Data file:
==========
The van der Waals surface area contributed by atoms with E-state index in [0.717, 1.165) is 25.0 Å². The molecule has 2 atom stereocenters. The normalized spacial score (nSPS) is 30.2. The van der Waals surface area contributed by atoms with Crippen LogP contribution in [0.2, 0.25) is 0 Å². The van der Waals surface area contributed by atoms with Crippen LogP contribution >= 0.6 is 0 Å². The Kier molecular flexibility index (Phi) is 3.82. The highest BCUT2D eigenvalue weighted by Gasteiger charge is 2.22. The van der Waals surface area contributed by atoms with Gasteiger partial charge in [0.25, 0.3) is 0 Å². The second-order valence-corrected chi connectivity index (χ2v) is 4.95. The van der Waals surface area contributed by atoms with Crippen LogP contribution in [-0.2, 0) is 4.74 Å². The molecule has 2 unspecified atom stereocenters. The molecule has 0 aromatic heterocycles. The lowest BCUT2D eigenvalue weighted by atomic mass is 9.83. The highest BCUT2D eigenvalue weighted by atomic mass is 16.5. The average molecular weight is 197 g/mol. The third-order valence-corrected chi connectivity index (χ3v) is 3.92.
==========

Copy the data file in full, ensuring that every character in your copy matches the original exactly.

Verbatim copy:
The van der Waals surface area contributed by atoms with E-state index in [0.717, 1.165) is 25.0 Å². The molecule has 2 atom stereocenters. The normalized spacial score (nSPS) is 30.2. The van der Waals surface area contributed by atoms with Crippen LogP contribution in [0.2, 0.25) is 0 Å². The van der Waals surface area contributed by atoms with Crippen LogP contribution >= 0.6 is 0 Å². The Kier molecular flexibility index (Phi) is 3.82. The highest BCUT2D eigenvalue weighted by Gasteiger charge is 2.22. The van der Waals surface area contributed by atoms with Gasteiger partial charge in [0.25, 0.3) is 0 Å². The second-order valence-corrected chi connectivity index (χ2v) is 4.95. The van der Waals surface area contributed by atoms with Crippen LogP contribution in [-0.2, 0) is 4.74 Å². The molecule has 2 unspecified atom stereocenters. The molecule has 0 aromatic heterocycles. The lowest BCUT2D eigenvalue weighted by atomic mass is 9.83. The highest BCUT2D eigenvalue weighted by atomic mass is 16.5. The average molecular weight is 197 g/mol. The third-order valence-corrected chi connectivity index (χ3v) is 3.92.